GM: Another great reason to choose a house.
Yeah! That's the selling point. When I moved into my first house, my friend gave me a surprise party on that night, which, looking back, I think is insane. But it was the only thing that I had set up. Obviously it was all boxes. But the only thing that I had set up was the Ping-Pong table. It was in a garage that you didn't use a car with. It was like a refurbished garage. And she just got my book and called people whose names she had remembered me mentioning at one time or another. She didn't really know everybody that I knew. So we had this really eclectic group of people that didn't know each other. And by the end of the night people were hugging and slapping one another on the back. You know, because when you play together you get so excited about... You're friends for life once you've been a doubles team. Especially if you're a winning doubles team!
And then, okay, for your party here's what you need to do. At the end, when all the glory's already been had, you do around-the-table Ping-Pong. There's no number who can play. Everybody can play. It's very fast. The good thing about it you lose and ten seconds later you're back in the game. It used to be you'd leave the paddles on the table, as I recall, but people say that's not good so instead you pass the paddles. Then when it's your turn you hit the ball and then you run and obviously if you miss, you sit down. But it's such a fast game that nobody loses and then doesn't play. You're around the table in a circle. It is so much fun.
My game's not what it used to be. I used to be sort of the ringer. And now sometimes when somebody's really good, I don't invite 'em back!
I run the show here! I hate to lose at Ping-Pong.
I don't think that 'propelled' is probably the right word. (laughs) I was on Carson a coupla few times. I think by the time I came around we were a generation or two apart and I was just sort of there, in terms of him, you know what I mean?Despite all her successes, Poundstone remains humble:
When Joan Rivers was first on, the next day everyone knew her. But no, by the time I came around it didn't have the same power that it once had. I mean, unless you were extraordinary when you did it, which I wasn't. I was just okay. You know, I was fine. I wasn't bad, but it wasn't the kind of thing where the handful of people that saw it talked about it the next day. It wasn't like that. It wasn't meteoric by any stretch. My whole career's been that way, though. Everything has just been one foot in front of the other. Plodding might be the right word. I don't say that by way of complaining because in fact I support myself and I have three children that I've been able to raise with the money that I make. And we have Ping-Pong parties. I'm doing this new silly stupid technology thing and I'm kinda having fun with it.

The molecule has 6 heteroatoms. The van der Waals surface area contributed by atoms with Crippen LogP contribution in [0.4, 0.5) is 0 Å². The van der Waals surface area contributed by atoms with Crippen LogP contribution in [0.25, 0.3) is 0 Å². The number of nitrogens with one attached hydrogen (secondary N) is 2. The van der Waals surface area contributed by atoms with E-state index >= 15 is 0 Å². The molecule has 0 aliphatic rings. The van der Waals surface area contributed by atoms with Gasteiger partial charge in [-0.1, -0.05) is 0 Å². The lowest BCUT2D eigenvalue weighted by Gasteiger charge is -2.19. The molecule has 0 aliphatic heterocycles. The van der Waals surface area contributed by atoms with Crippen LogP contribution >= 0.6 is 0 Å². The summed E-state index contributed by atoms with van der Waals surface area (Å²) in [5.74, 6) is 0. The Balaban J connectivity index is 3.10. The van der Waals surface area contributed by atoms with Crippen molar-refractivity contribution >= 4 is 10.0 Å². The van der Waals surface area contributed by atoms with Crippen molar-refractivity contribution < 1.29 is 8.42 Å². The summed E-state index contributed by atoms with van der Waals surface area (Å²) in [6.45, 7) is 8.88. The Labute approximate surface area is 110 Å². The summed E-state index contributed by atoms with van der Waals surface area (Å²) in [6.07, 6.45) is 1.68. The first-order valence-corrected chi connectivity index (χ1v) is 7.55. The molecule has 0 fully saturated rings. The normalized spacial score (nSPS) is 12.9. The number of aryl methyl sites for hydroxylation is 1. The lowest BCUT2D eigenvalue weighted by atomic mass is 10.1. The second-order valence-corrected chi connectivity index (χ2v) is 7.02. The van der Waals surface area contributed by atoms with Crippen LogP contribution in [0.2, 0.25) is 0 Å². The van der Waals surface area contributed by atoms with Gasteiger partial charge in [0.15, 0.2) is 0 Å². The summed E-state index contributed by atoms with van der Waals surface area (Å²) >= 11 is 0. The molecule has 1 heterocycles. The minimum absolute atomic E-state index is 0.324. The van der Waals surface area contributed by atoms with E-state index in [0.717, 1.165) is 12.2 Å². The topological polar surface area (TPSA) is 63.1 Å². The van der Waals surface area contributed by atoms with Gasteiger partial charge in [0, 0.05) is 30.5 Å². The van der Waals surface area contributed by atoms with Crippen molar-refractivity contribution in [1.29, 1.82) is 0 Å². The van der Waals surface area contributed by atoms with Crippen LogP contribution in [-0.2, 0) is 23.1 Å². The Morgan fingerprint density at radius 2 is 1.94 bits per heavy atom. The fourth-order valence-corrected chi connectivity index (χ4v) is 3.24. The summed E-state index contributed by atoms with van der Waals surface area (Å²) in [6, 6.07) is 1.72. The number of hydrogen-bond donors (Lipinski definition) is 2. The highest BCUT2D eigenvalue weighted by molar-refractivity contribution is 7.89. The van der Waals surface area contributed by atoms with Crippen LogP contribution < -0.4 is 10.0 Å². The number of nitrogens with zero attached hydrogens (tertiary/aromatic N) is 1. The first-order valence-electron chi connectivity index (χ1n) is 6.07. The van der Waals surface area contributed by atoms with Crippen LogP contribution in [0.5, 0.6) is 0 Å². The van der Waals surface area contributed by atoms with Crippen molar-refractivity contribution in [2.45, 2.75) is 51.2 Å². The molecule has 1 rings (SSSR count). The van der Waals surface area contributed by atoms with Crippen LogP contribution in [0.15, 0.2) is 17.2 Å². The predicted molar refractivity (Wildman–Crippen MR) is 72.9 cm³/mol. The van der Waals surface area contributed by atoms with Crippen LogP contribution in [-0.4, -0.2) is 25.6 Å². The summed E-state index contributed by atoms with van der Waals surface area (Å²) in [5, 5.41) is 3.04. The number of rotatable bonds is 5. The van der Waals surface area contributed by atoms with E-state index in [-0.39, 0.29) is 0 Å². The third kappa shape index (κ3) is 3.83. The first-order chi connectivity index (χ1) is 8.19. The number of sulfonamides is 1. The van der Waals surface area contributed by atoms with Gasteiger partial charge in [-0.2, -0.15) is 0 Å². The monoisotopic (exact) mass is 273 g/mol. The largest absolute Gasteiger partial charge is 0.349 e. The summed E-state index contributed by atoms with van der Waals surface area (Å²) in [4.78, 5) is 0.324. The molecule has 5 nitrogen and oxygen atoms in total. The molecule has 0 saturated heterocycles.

I consider myself truly the luckiest person in the world. Because it doesn't necessarily last forever, people wanting to come see you. Some people that I started out with don't get to do this job at all anymore. And, you know, my plodding pace has done it.
I've never considered I quote-unquote "made it". And I'm so silly. You know, I still go to the mailbox with enthusiasm and I answer the phone with excitement as if there's going to be a letter in here or there's going to be a phone call wherein they say you've made it. And I wait for it every single day, I swear. It's the silliest thing in the world and it never happened. I have gotten to the point, because I'm 49, where I look around, particularly in this economy, and I'm able to go, "Wow. Lucky. Lucky, lucky, lucky." And I like when I see my stuff go up on YouTube or whatever. I mean, I don't know how to do that. I just recently learned so I didn't put most of that stuff up there. Somebody else did. But I look at my old stuff and I go, "Gee, I was kind of funny back then."Yes, she was. And still is, judging from her last Bravo! special a couple years ago. Here's a clip of her from back in the day. It still holds up:
I mentioned that her legal problems came in 2001. Some of you might remember that year. When I suggested that she might be one of the few Americans to see the silver lining in 9/11 if only because it finally pushed her name out of the headlines, she said:
It took over the news. Yeah, yeah. Well, it's true that in the grand scheme of things what was happening to me did not belong on the news one way or another. So, uh, yeah. Although certainly I wouldn't wish to have anything precluded by that.There's more, but I don't want to take away from your full enjoyment of the transcribed interview. I'll let you know when that gets posted on the Comedy Couch. Meanwhile, enjoy a clip of Paula from her last special. It's lie-down comedy of the highest order: